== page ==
By Matt Keppel
The heart wants what the heart wants… but what exactly does it want? I was talking to a friend of mine not long ago about her relationship issues. Maria’s a bright, active, and motivated young woman, yet she tells me that she can’t find a man. Or, at least, she cannot find a man who is willing to be with one woman, and she isn’t willing to settle for anything less. You might think that it’s the type of guys she goes out with, and that may very well be true. You might think that she is also the problem, but based upon my discussions with her (and the fact that I’m writing about this) I do not believe that she is her own problem. I do genuinely believe that she is on the right track, but all the stations on the rails are only minute stops while she is waiting to find Terminus.
First, I would like to encourage others, both men and women, to internalize Maria’s struggle. I know for a fact that she is not alone in this. More and more people are struggling to find a match, someone with whom they want to spend the rest of their lives. The causes, I believe, are many: they range from hypersexualization in the media to the massive increase in broken homes. Though the causes are many, the result is the same: fear and uncertainty.
Men and women my age have grown up in an uncertain world. Long gone are days the unquestioned supremacy of the United States; the dissolution of families has crept into becoming the societal norm; and unemployment is a daily reality rather than the exception. As an American, and a Catholic, I grew up with the belief that families were built upon stability; that the white picket fence was erected as a marker that I had made it. Unfortunately, I step closer and closer to my 30s seeing that as a mirage, a lie that my generation is still coming to terms with today. Maria is experiencing the results of that lie in the dating world: our generation trying to learn this lesson on the fly, seeking out our hearts.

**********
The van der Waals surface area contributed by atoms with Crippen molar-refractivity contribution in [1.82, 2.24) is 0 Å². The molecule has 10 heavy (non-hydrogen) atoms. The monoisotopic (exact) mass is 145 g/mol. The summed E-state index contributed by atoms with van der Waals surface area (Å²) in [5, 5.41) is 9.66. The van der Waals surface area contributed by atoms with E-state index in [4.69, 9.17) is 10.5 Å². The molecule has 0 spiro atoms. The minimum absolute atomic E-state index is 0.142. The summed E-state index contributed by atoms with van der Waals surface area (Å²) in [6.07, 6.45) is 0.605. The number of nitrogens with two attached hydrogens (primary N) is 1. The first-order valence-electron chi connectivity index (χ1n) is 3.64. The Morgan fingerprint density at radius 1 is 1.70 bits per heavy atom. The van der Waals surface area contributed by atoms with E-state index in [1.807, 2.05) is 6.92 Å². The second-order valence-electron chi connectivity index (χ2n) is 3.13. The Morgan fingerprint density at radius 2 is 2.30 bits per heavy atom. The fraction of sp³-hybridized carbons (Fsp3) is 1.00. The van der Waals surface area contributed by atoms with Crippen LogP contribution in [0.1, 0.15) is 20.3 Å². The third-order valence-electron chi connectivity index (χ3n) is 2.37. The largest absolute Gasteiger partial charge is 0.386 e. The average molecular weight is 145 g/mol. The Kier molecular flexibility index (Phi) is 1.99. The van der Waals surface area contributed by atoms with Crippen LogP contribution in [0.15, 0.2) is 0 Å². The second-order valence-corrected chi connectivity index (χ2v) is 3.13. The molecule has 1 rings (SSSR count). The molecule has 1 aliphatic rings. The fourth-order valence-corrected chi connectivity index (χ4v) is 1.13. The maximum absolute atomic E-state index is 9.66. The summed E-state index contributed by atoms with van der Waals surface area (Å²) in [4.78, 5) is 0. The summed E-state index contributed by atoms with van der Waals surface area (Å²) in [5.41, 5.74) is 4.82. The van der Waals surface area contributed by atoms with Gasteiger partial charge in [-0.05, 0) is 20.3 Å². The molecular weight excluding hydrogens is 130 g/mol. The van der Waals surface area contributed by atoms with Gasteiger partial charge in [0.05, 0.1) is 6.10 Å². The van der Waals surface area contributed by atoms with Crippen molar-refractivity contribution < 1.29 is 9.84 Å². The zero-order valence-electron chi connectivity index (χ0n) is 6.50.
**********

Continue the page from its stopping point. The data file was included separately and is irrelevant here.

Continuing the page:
So what does the heart want? This is the question of questions. The answer varies by person and, especially, generation. We don’t often see Mad Men-styled lives this day and age. The two-children, perfect Stepford-wife, and 9-5 job with unlimited whiskey *a moment of silence* are things of museums and amusement. What we have now is far more chaotic, lives full of questions, and bigger dreams with dreamers unwilling to settle for less than what is perfect. The unfortunate part of this new reality is that not everyone lives it with others in mind. It’s almost as if some are living in a panic; as though life were a sinking ship and they are trying to grab every pleasurable experience before they slip beneath the icy waters.
We are inhabitants of a world full of questions and lacking in answers. Yet, we have been trained to believe that every question has a corresponding answer, and we are uncomfortable when none exist, or when they are not apparent. It is this lack of assuredness that drives us seeking for something secure. Whether school, work, or love; we are so desperately trying to hold on to something that doesn’t exist, rather than letting go and opening ourselves up to a world of possibility, a world of questions. This is our great struggle: letting go and allowing the Spirit to take hold. Where do our hearts lead us? Our hearts are restless until the rest in You, Lord.